Lebanese pro-government supporters wave flags at Martyr's Square in downtown Beirut to mark the third anniversary of Rafik Hariri's assassination, Lebanon Thursday, Feb. 14, 2008. (AP / Tara Todras-Whitehill)



Israel put its embassies and Jewish groups around the world on alert Thursday after Hezbollah accused the nation of assassinating its top guerrilla commander and declared "open war" on the country.

The declaration by Hezbollah leader Sayyed Hassan Nasrallah came as thousands of supporters gathered in Beirut on Thursday to mourn the death of Imad Moughniyeh, who was killed by a car bomb on Wednesday in Damascus.

Meanwhile, supporters of the Western-backed government crowded a downtown square to mark the assassination of former Prime Minister Rafik Hariri in 2005, putting the two opposing groups in close proximity and creating a potential powder keg.

Heavy rain and a strong military presence may have helped prevent serious conflict, however, said CTV's Mideast Bureau Chief Janis Mackey Frayer as the funeral procession began to wind down.

"It's always a formula for tension and certainly that was seen across Beirut. Thousands of army troops as early as yesterday started blocking off streets. There are still (troop carriers) parked on street corners here as a means to keep the factions apart," she told CTV's Canada AM.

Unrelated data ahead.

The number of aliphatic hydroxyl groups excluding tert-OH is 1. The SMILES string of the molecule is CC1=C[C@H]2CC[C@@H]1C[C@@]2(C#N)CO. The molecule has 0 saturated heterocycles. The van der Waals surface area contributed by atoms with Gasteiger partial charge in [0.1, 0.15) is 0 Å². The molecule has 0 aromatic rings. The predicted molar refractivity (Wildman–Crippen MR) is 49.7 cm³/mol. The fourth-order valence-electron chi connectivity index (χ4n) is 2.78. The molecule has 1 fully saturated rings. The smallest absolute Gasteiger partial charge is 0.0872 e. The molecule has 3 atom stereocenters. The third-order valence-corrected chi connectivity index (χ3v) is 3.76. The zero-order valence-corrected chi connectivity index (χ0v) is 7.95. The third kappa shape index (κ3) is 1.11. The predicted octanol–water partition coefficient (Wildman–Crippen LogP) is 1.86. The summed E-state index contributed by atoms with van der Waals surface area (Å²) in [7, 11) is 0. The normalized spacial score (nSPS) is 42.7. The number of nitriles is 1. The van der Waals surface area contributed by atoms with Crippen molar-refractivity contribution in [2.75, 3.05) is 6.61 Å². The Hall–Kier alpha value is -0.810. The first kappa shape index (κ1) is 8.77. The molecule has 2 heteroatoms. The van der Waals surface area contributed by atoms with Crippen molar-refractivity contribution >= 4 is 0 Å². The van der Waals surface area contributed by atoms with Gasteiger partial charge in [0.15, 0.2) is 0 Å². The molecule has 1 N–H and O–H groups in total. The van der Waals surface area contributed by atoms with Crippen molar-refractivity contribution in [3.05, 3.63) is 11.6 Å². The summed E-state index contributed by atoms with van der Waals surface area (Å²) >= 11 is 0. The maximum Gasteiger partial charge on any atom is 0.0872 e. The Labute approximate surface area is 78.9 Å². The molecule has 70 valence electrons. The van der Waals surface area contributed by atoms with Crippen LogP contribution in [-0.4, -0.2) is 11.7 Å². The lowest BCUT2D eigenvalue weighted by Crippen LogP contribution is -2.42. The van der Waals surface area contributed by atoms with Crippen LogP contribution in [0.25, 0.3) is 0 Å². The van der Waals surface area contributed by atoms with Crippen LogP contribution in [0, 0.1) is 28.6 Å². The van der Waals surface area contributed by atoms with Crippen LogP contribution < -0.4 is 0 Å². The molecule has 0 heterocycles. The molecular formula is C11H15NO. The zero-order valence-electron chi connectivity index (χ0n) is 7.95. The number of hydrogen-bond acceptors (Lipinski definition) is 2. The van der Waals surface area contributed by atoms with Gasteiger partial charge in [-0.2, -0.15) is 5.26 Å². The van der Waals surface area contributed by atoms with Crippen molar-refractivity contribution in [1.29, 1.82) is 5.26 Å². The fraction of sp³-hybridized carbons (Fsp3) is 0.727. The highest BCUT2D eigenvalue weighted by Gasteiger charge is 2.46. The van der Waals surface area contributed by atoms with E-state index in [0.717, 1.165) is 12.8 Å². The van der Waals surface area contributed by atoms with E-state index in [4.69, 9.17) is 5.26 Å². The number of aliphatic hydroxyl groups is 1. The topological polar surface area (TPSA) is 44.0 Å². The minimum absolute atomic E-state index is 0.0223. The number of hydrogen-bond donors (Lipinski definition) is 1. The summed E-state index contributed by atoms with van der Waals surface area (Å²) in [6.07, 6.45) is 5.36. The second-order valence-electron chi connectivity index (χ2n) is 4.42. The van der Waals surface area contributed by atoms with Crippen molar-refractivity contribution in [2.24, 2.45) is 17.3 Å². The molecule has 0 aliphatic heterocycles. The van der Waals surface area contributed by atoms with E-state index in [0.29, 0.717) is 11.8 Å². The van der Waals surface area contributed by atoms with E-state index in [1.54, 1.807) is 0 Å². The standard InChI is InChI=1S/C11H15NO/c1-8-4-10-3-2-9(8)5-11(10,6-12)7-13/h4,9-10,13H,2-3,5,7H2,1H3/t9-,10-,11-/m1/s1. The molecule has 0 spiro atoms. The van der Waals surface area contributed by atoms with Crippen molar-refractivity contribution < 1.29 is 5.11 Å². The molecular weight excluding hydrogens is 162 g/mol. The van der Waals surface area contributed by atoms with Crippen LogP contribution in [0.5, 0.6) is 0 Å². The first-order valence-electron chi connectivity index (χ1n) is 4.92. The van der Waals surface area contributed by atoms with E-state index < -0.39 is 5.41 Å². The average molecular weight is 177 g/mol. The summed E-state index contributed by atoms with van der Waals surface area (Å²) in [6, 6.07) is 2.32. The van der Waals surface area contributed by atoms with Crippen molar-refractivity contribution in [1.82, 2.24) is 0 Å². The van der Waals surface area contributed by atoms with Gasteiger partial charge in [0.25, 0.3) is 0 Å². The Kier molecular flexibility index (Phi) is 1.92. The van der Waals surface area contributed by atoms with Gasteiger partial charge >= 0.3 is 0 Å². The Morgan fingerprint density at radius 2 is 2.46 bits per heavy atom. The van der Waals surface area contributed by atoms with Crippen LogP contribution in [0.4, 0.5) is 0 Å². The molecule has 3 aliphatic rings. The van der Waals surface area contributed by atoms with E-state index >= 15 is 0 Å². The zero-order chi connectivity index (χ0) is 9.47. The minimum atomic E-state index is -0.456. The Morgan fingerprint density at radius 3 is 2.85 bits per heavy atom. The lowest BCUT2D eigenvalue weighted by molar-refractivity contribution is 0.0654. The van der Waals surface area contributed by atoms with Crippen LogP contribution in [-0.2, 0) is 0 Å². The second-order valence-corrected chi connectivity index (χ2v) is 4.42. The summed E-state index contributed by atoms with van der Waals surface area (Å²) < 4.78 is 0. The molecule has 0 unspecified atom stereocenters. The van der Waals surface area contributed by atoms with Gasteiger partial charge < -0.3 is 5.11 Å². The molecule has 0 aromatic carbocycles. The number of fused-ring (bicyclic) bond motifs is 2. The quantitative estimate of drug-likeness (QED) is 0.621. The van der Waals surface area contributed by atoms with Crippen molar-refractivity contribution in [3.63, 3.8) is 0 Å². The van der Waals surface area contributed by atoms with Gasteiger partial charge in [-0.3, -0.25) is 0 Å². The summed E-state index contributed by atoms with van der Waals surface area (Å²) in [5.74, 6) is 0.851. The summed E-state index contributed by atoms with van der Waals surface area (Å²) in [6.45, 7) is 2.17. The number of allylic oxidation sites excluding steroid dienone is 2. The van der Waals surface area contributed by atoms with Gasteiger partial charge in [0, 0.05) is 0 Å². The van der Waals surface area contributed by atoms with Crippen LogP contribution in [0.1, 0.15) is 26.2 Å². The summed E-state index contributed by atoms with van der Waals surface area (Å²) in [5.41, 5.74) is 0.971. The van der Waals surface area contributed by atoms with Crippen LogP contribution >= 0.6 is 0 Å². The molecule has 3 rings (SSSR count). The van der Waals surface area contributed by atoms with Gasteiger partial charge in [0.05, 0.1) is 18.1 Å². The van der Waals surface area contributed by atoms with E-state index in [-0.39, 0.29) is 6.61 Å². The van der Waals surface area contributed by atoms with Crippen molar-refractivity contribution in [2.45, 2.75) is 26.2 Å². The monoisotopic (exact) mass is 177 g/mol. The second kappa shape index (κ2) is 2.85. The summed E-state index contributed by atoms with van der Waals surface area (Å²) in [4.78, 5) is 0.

Leaders on both sides had appealed for calm as it became evident that both sides would be marking major events on the same day, in the same city.

However, most observers expected conflict.

The Lebanese parliament's anti-Syrian majority had called for a massive show of support for the Hariri memorial, with hopes that a large turnout on the anniversary would break a 15-month political stalemate that has paralyzed the country.

And Hezbollah leaders had called on supporters in south Beirut -- a stronghold for the militant organization -- to march behind Mughniyeh's coffin and to ""carry on our shoulders a leader of whose leadership we were proud, and a martyr by whose martyrdom we're honored.''

"Let us make our voice heard by all the enemies and murderers that we will be victorious, no matter the sacrifices,'' said a Hezbollah statement aired on the militant group's Al-Manar TV.

Most wanted

One of the world's most wanted for decades and the former security chief of Hezbollah, the elusive Mughniyeh was killed Tuesday night in a car bombing in Syria.

A picture of Mughniyeh that was released after his death was one of the first images seen in years. It showed he had gained weight and apparently undergone some facial reconstruction to alter his appearance.

"It says a lot about exactly how shadowy this man was, exactly how wanted he was and exactly what a mastermind he was, that he was able to avoid authorities for so long," Mackey Frayer said.

Israel and the U.S. have both denied any involvement in Mughniyeh's death, but have not expressed any regrets about it.

"Israel is definitely sensing some satisfaction with this. They're denying they had any involvement with the assassination of Mughniyeh but they are welcoming it, as did the United States," Mackey Frayer said.

Hezbollah and Iran have both blamed Israel for the bombing that blew up Mughniyeh's SUV in Damascus.

Lebanese pro-government supporters walk in a street leading to the Martyrs' Square as they gather to mark the third anniversary of Rafik Hariri's assassination in downtown Beirut, Lebanon on Thursday, Feb. 14, 2008. (AP / Mahmoud Tawil)